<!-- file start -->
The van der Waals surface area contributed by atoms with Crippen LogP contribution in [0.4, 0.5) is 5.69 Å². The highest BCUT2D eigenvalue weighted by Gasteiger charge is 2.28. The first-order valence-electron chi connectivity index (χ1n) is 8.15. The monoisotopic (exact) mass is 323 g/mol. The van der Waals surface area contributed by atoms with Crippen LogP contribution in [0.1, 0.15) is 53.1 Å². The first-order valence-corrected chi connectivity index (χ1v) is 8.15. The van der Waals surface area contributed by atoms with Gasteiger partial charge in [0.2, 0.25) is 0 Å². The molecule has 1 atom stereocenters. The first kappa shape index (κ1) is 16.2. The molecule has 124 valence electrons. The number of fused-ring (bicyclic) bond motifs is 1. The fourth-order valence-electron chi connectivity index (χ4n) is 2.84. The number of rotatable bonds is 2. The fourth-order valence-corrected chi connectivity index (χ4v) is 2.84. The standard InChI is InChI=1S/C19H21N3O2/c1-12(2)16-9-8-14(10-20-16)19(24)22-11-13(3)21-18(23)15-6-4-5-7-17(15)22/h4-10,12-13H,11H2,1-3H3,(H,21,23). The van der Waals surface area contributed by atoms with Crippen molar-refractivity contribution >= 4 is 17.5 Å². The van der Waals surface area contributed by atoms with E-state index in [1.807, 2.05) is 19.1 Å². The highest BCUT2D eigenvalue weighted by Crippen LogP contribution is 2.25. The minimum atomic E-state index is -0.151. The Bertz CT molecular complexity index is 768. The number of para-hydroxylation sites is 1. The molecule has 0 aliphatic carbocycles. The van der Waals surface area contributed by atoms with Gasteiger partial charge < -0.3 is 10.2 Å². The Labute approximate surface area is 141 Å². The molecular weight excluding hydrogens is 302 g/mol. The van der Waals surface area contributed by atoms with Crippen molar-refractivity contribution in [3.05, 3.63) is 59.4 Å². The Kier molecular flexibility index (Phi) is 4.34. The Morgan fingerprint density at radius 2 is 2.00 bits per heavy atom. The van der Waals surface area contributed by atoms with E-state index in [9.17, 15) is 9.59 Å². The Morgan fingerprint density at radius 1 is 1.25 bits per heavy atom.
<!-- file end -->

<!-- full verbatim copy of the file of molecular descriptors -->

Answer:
The van der Waals surface area contributed by atoms with Crippen LogP contribution in [0.4, 0.5) is 5.69 Å². The highest BCUT2D eigenvalue weighted by Gasteiger charge is 2.28. The first-order valence-electron chi connectivity index (χ1n) is 8.15. The monoisotopic (exact) mass is 323 g/mol. The van der Waals surface area contributed by atoms with Crippen LogP contribution in [0.1, 0.15) is 53.1 Å². The first-order valence-corrected chi connectivity index (χ1v) is 8.15. The van der Waals surface area contributed by atoms with Gasteiger partial charge in [0.2, 0.25) is 0 Å². The molecule has 1 atom stereocenters. The first kappa shape index (κ1) is 16.2. The molecule has 124 valence electrons. The number of fused-ring (bicyclic) bond motifs is 1. The fourth-order valence-electron chi connectivity index (χ4n) is 2.84. The number of rotatable bonds is 2. The fourth-order valence-corrected chi connectivity index (χ4v) is 2.84. The standard InChI is InChI=1S/C19H21N3O2/c1-12(2)16-9-8-14(10-20-16)19(24)22-11-13(3)21-18(23)15-6-4-5-7-17(15)22/h4-10,12-13H,11H2,1-3H3,(H,21,23). The van der Waals surface area contributed by atoms with Crippen molar-refractivity contribution >= 4 is 17.5 Å². The van der Waals surface area contributed by atoms with E-state index in [1.807, 2.05) is 19.1 Å². The highest BCUT2D eigenvalue weighted by Crippen LogP contribution is 2.25. The minimum atomic E-state index is -0.151. The Bertz CT molecular complexity index is 768. The number of para-hydroxylation sites is 1. The molecule has 0 aliphatic carbocycles. The van der Waals surface area contributed by atoms with Gasteiger partial charge < -0.3 is 10.2 Å². The Labute approximate surface area is 141 Å². The molecular weight excluding hydrogens is 302 g/mol. The van der Waals surface area contributed by atoms with Crippen molar-refractivity contribution in [3.05, 3.63) is 59.4 Å². The Kier molecular flexibility index (Phi) is 4.34. The Morgan fingerprint density at radius 2 is 2.00 bits per heavy atom. The van der Waals surface area contributed by atoms with E-state index in [9.17, 15) is 9.59 Å². The Morgan fingerprint density at radius 1 is 1.25 bits per heavy atom.